A very interesting rifle. This will be the next springer that I buy. However, a .25 caliber PCP is standing in line before the BSA Polaris underlever. Any idea when AirForce’s will be in stock?
They have already sold both guns and spare barrels, but they ran out. They estimate another two months before they will have them ready again. The problem is AirForce orders barrels faster than Lothar Walther can supply them. They typically order a thousand barrels or more at a time. It takes LW some time to manufacture that many barrels, then they are shipped by surface, which takes another month.
Once AirForce receives them they have to be ground to remove hard scale, then hot-tank blued, cleaned and have their bushings attached.
I’m been thinking about a .25 cal pcp for quite awhile. The urge has increased since shooting erik’s EXTREMELY accurate marauder in .25 caliber. It’s a laser at 50 yards but also an airhog. About 15 shots is max. I’m still trying to figure out what my .25 cal would do that my .22 cal pcp’s can’t. ??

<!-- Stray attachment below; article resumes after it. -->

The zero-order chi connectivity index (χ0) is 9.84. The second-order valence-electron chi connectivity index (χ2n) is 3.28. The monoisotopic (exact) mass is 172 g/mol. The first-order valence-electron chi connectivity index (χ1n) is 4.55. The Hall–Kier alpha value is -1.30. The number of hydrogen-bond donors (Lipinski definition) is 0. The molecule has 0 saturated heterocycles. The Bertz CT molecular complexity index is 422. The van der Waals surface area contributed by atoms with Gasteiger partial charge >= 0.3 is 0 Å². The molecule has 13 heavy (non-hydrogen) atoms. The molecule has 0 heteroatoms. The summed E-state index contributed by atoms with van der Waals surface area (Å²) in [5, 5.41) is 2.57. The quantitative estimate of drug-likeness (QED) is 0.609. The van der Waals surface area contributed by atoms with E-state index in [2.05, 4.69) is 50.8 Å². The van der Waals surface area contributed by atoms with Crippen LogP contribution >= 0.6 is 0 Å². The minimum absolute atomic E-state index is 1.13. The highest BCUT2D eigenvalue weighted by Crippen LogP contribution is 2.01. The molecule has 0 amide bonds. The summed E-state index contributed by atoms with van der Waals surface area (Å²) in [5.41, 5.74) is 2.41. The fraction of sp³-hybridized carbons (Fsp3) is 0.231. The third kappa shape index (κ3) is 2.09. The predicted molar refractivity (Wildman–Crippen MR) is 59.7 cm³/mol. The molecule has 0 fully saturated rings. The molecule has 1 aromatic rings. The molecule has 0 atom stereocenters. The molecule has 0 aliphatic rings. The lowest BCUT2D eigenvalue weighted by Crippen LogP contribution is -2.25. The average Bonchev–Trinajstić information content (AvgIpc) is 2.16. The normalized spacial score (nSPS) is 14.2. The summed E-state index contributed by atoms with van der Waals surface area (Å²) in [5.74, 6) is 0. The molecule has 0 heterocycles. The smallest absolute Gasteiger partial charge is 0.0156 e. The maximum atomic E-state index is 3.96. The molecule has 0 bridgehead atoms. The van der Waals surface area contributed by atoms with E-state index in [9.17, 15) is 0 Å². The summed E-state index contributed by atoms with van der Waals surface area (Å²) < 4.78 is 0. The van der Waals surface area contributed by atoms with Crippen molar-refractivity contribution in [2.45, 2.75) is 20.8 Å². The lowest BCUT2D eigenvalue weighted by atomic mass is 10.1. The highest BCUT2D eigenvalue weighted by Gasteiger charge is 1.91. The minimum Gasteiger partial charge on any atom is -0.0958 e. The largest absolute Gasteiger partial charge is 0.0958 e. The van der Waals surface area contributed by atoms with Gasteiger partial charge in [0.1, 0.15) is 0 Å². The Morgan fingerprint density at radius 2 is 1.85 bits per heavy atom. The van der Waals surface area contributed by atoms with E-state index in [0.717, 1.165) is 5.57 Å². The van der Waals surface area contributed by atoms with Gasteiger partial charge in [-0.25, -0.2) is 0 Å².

I’ve looked at but haven’t heard any first hand reports of the new .25 cal in the Air Arms 510. The velocity numbers stated on Pyramyd Airs site seem anemic. Waiting to hear about the shot count, velocity etc. in the new Royale.
If you don’t mind me asking, what do you plan on doing with a .25 cal? What made you decide on the talon/condor?
I’m working on the next Blue Book and I’ve learned that Daystate rates the .25 cal. Royale 500 at 60 shots per fill.
Sorry for the confusion I was referring to the FX Royale. Did you mean to type Daystate Royale?
His .25 cal has to push the jsb kings (25.4gr) pellets at least 880fps (44-45 fpe) to be accurate. I like the Air Arms guns but the 510 specs on Pyramyd Airs site lists it as 780fps/42fpe which seems underpowered in my very limited experience. What’s your take?